The role of poroelasticity during disequilibrium compaction and hydrocarbon generation on horizontal stress in the Devonian section of the Appalachian Basin

Open Access
Johnston, Thomas James
Graduate Program:
Master of Science
Document Type:
Master Thesis
Date of Defense:
December 08, 2014
Committee Members:
  • Terry Engelder, Thesis Advisor
  • Rudy Slingerland, Thesis Advisor
  • Demian Saffer, Thesis Advisor
  • Marcellus
  • poroelasticity
  • modeling
  • gas shale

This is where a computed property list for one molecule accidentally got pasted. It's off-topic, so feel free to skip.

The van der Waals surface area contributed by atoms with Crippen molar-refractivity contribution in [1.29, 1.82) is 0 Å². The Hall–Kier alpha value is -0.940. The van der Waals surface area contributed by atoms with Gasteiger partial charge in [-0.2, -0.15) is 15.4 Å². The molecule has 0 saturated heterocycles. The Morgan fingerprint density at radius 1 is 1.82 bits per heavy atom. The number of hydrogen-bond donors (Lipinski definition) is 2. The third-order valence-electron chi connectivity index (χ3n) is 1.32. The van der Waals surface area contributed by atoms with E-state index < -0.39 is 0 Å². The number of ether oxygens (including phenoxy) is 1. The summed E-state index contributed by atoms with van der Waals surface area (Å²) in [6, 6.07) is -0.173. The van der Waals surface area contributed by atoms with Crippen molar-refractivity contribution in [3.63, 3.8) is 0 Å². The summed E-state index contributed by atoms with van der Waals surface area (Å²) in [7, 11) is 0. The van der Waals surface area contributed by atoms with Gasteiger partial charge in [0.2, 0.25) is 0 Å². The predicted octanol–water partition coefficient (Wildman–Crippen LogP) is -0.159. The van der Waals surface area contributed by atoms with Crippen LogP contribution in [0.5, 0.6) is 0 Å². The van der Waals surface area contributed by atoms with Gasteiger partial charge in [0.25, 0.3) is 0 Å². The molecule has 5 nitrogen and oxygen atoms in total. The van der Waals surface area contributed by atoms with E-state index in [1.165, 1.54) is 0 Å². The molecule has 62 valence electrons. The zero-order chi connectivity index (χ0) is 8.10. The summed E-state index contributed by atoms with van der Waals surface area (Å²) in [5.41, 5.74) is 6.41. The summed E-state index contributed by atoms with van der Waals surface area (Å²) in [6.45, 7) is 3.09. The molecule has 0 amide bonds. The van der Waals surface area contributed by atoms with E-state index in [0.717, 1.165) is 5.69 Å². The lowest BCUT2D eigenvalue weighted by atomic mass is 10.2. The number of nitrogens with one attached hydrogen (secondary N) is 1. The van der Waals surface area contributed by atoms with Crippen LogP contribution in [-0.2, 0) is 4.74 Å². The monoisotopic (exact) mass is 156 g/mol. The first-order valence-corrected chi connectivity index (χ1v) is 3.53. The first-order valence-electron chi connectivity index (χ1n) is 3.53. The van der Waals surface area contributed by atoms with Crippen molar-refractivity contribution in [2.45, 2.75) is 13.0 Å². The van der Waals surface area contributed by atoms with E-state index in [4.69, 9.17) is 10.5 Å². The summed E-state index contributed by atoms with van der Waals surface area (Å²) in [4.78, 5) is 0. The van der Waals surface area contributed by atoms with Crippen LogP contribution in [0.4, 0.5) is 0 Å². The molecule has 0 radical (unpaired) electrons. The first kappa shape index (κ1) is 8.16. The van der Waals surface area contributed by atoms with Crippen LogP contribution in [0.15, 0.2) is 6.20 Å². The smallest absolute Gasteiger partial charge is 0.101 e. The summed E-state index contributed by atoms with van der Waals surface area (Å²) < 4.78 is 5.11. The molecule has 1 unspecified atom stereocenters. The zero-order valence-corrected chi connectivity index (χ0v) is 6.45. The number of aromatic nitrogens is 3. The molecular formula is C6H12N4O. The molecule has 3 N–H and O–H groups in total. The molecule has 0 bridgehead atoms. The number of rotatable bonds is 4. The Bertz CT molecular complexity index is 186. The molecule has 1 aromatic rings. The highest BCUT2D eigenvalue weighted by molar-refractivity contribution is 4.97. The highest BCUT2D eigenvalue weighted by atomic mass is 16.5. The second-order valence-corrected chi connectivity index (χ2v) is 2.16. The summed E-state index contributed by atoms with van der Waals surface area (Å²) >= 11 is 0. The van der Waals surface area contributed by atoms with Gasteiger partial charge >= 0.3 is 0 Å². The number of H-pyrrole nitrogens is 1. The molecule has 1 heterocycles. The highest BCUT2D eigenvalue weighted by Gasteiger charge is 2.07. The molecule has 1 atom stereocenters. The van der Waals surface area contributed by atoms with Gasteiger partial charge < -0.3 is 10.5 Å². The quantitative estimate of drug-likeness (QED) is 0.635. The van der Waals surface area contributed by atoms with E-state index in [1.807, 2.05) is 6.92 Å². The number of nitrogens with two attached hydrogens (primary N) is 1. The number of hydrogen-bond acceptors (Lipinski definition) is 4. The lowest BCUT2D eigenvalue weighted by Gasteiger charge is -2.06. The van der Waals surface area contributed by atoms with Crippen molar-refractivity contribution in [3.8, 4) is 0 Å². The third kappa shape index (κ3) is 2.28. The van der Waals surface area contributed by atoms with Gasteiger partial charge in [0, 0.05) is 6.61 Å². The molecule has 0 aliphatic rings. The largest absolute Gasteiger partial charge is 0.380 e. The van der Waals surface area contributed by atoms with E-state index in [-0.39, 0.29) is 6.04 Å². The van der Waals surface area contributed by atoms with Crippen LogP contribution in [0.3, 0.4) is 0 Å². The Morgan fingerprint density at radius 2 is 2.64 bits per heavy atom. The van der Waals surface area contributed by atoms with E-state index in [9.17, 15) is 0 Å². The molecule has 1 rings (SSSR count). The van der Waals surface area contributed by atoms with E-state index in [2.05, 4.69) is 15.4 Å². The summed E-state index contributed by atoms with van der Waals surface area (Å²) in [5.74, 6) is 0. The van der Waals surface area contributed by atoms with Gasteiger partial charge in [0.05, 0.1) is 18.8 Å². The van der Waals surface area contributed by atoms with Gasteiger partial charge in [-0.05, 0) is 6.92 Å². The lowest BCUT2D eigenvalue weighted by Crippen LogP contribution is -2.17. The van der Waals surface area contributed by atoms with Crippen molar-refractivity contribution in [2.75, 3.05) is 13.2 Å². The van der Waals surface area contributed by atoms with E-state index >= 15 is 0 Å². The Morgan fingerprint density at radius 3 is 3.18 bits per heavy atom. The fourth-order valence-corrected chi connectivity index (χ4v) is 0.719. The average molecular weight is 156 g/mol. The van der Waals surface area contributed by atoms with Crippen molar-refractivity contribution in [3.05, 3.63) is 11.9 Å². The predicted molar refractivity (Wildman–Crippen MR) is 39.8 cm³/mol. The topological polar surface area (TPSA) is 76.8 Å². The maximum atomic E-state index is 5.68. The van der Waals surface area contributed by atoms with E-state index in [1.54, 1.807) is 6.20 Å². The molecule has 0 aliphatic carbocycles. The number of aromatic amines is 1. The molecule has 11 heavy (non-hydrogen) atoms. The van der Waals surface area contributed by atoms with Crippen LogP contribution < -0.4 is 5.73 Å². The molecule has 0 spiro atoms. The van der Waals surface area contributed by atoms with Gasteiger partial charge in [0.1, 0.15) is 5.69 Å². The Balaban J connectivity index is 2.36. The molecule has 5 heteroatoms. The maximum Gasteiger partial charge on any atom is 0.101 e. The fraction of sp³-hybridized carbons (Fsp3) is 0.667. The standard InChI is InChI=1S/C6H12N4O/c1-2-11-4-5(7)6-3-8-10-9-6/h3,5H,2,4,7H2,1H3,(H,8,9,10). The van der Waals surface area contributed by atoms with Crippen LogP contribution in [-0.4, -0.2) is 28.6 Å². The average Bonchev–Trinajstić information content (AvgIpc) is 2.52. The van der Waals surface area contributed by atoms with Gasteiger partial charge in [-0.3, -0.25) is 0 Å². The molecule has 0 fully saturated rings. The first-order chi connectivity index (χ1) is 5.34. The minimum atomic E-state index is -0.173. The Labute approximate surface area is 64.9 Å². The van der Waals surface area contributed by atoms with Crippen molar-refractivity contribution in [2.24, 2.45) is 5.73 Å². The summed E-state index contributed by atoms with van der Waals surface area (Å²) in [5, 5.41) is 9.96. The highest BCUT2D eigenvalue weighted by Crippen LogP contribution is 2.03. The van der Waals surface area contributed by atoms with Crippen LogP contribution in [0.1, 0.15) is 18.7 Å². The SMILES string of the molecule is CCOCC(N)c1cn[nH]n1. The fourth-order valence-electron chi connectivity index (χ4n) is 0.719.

A borehole in McKean County, Pennsylvania, provides input information on detailed stress measurements; this is added to previous data from three boreholes near South Canisteo, New York (Evans et al., 1989a). The four boreholes penetrate bedded Devonian sandstones, limestones, and shales (including the Marcellus Formation) in the Appalachian Basin. A discontinuity at the base of the Rhinestreet Shale separates an upper package of rocks with a high stress gradient, from a lower package with a low stress gradient. To explain the stress discontinuity I explore the palaeo-overpressure drainage hypothesis proposed by Evans et al., 1989b, in the light of the new data and 1D basin modeling. Both modeling and in-situ stress measurements support a four-step stress evolution for the lower package: 1. Sedimentation rates in the late Devonian/early Mississippian must have been high enough to cause disequilibrium compaction; 2. Cementation and lithification must have occurred while the lower section was overpressured to maintain under-compaction below the base-Rhinestreet Shale; 3. At the time of maximum hydrocarbon generation, cracking of oil to natural gas must have generated a pore fluid volume increase (Tian et al., 2008). The fluid volume increase would have supplemented the initial compaction-related overpressure; and finally 4. The pore pressure must have bled off during erosional unroofing from 270 Ma to present. Pore pressure reduction then must cause a decrease of Shmin due to poroelastic relaxation. A plot of stress versus depth shows close agreement between observed data and model runs in the four boreholes. Where the data and model runs do not match perfectly, the separation of the upper, high stress package; and lower, low stress package is still corroborated. Therefore the palaeo-overpressure drainage hypothesis is further supported with this work. Extrapolating these local, well-scale models through reservoir-scale, to the basin-scale for the Appalachian Basin could allow better prediction of in-situ stress magnitudes. Furthermore, the Appalachian Basin four-step stress evolution may be a model for other gas shales in the world, and thereby lead to a better understanding of in-situ stress for gas shales.